By Cathy Young, Reason
Nearly every form of Soviet nostalgia gets the facts wrong.
Reason‘s December special issue marks the 30th anniversary of the collapse of the Soviet Union. This story is part of our exploration of the global legacy of that evil empire, and our effort to be certain that the dire consequences of communism are not forgotten.
It was the summer of 1983, and I, a Soviet émigré and an American in the making, was chatting with the pleasant middle-aged woman sitting next to me on a bus from Asbury Park, New Jersey, to Cherry Hill. Eventually our conversation got to the fact that I was from the Soviet Union, having arrived in the U.S. with my family three years earlier at age 17. “Oh, really?” said my seatmate. “You must have been pretty offended when our president called the Soviet Union an ‘evil empire’! Wasn’t that ridiculous?” But her merriment at the supposed absurdity of President Ronald Reagan’s recent speech was cut short when I somewhat sheepishly informed her that I thought he was entirely on point.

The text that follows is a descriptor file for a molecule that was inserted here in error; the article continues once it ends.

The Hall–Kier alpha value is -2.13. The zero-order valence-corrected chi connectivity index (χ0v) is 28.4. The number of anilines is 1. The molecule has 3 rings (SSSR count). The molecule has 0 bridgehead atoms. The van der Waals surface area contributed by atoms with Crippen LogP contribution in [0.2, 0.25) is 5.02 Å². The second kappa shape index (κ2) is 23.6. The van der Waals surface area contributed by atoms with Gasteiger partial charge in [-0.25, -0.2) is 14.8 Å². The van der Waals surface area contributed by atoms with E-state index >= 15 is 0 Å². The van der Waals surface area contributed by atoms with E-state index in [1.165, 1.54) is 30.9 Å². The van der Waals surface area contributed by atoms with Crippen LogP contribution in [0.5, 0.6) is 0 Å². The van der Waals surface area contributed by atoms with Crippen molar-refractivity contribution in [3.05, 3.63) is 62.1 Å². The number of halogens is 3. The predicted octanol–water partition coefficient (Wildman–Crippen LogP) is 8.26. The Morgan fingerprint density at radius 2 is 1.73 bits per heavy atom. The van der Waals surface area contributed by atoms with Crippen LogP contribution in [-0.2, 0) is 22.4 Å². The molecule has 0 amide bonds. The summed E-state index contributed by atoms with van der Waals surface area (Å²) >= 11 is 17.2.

In 1983, the 61-year-old empire looked like it would be eternal. My next memorable conversation about the Soviet Union with a fellow passenger, in December 1991, proved otherwise. I was aboard a flight from Moscow to Newark, New Jersey, after a two-week visit, waiting for takeoff. “Do you know that the Soviet Union doesn’t exist anymore?” the man next to me said. I stared. He showed me that day’s International Herald Tribune with a headline about the Belovezha Accords, an agreement by which the leaders of Russia, Ukraine, and Belarus agreed to dissolve the USSR.
The evil empire was over.
Categories: History and Historiography